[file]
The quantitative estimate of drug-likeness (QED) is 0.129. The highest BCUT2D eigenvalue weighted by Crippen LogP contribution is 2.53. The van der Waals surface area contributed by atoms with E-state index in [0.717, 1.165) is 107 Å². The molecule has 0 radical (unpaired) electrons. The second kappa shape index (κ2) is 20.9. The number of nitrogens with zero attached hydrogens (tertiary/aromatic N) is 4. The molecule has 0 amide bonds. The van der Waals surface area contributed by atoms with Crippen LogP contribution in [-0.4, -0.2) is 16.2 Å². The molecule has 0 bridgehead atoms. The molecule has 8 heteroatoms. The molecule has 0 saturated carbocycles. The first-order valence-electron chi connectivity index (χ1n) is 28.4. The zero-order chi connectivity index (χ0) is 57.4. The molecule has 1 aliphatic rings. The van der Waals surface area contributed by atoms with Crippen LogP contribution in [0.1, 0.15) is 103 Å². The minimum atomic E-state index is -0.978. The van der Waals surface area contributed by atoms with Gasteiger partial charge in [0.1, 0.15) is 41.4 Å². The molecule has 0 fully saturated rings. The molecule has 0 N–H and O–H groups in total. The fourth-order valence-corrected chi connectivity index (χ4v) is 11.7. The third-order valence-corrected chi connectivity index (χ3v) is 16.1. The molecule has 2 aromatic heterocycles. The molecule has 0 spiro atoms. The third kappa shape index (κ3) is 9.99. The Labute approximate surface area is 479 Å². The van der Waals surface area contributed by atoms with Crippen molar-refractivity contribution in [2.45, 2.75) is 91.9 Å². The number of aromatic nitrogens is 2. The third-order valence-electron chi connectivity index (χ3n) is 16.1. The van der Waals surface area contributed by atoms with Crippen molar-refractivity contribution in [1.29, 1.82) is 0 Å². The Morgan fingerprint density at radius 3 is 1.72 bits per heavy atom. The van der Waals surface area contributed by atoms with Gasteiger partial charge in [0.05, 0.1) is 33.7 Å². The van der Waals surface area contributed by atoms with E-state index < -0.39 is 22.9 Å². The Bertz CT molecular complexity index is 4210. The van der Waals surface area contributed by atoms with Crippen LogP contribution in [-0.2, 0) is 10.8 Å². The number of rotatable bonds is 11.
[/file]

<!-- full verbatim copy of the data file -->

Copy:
The quantitative estimate of drug-likeness (QED) is 0.129. The highest BCUT2D eigenvalue weighted by Crippen LogP contribution is 2.53. The van der Waals surface area contributed by atoms with E-state index in [0.717, 1.165) is 107 Å². The molecule has 0 radical (unpaired) electrons. The second kappa shape index (κ2) is 20.9. The number of nitrogens with zero attached hydrogens (tertiary/aromatic N) is 4. The molecule has 0 amide bonds. The van der Waals surface area contributed by atoms with Crippen LogP contribution in [-0.4, -0.2) is 16.2 Å². The molecule has 0 bridgehead atoms. The molecule has 8 heteroatoms. The molecule has 0 saturated carbocycles. The first-order valence-electron chi connectivity index (χ1n) is 28.4. The zero-order chi connectivity index (χ0) is 57.4. The molecule has 1 aliphatic rings. The van der Waals surface area contributed by atoms with Crippen LogP contribution in [0.1, 0.15) is 103 Å². The minimum atomic E-state index is -0.978. The van der Waals surface area contributed by atoms with Gasteiger partial charge in [0.1, 0.15) is 41.4 Å². The molecule has 0 fully saturated rings. The molecule has 0 N–H and O–H groups in total. The fourth-order valence-corrected chi connectivity index (χ4v) is 11.7. The third-order valence-corrected chi connectivity index (χ3v) is 16.1. The molecule has 2 aromatic heterocycles. The molecule has 0 spiro atoms. The third kappa shape index (κ3) is 9.99. The Labute approximate surface area is 479 Å². The van der Waals surface area contributed by atoms with Crippen molar-refractivity contribution in [2.45, 2.75) is 91.9 Å². The number of aromatic nitrogens is 2. The third-order valence-electron chi connectivity index (χ3n) is 16.1. The van der Waals surface area contributed by atoms with Crippen molar-refractivity contribution in [1.29, 1.82) is 0 Å². The Morgan fingerprint density at radius 3 is 1.72 bits per heavy atom. The van der Waals surface area contributed by atoms with Gasteiger partial charge in [0.05, 0.1) is 33.7 Å². The van der Waals surface area contributed by atoms with E-state index < -0.39 is 22.9 Å². The Bertz CT molecular complexity index is 4210. The van der Waals surface area contributed by atoms with Crippen LogP contribution in [-0.2, 0) is 10.8 Å². The number of rotatable bonds is 11.